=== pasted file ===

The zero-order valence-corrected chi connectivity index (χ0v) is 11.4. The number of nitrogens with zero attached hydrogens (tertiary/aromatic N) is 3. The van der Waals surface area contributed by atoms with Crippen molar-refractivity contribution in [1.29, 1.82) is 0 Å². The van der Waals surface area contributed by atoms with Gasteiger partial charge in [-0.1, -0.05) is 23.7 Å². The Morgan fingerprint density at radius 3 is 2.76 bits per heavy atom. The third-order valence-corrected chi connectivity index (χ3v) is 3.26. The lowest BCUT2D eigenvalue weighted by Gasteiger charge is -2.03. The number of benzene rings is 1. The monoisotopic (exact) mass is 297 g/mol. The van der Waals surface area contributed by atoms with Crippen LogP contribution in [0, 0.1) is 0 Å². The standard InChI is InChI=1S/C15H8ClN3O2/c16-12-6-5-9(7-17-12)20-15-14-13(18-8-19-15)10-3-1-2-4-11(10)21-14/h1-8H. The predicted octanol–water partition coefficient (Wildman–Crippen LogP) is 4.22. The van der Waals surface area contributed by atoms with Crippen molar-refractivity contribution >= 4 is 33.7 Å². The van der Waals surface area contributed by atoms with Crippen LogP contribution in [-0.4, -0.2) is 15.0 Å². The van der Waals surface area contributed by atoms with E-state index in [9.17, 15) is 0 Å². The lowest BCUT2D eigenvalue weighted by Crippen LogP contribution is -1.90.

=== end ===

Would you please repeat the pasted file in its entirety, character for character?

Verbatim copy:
The zero-order valence-corrected chi connectivity index (χ0v) is 11.4. The number of nitrogens with zero attached hydrogens (tertiary/aromatic N) is 3. The van der Waals surface area contributed by atoms with Crippen molar-refractivity contribution in [1.29, 1.82) is 0 Å². The van der Waals surface area contributed by atoms with Gasteiger partial charge in [-0.1, -0.05) is 23.7 Å². The Morgan fingerprint density at radius 3 is 2.76 bits per heavy atom. The third-order valence-corrected chi connectivity index (χ3v) is 3.26. The lowest BCUT2D eigenvalue weighted by Gasteiger charge is -2.03. The number of benzene rings is 1. The monoisotopic (exact) mass is 297 g/mol. The van der Waals surface area contributed by atoms with Crippen LogP contribution in [0, 0.1) is 0 Å². The standard InChI is InChI=1S/C15H8ClN3O2/c16-12-6-5-9(7-17-12)20-15-14-13(18-8-19-15)10-3-1-2-4-11(10)21-14/h1-8H. The predicted octanol–water partition coefficient (Wildman–Crippen LogP) is 4.22. The van der Waals surface area contributed by atoms with Crippen molar-refractivity contribution >= 4 is 33.7 Å². The van der Waals surface area contributed by atoms with Crippen LogP contribution in [-0.4, -0.2) is 15.0 Å². The van der Waals surface area contributed by atoms with E-state index in [9.17, 15) is 0 Å². The lowest BCUT2D eigenvalue weighted by Crippen LogP contribution is -1.90.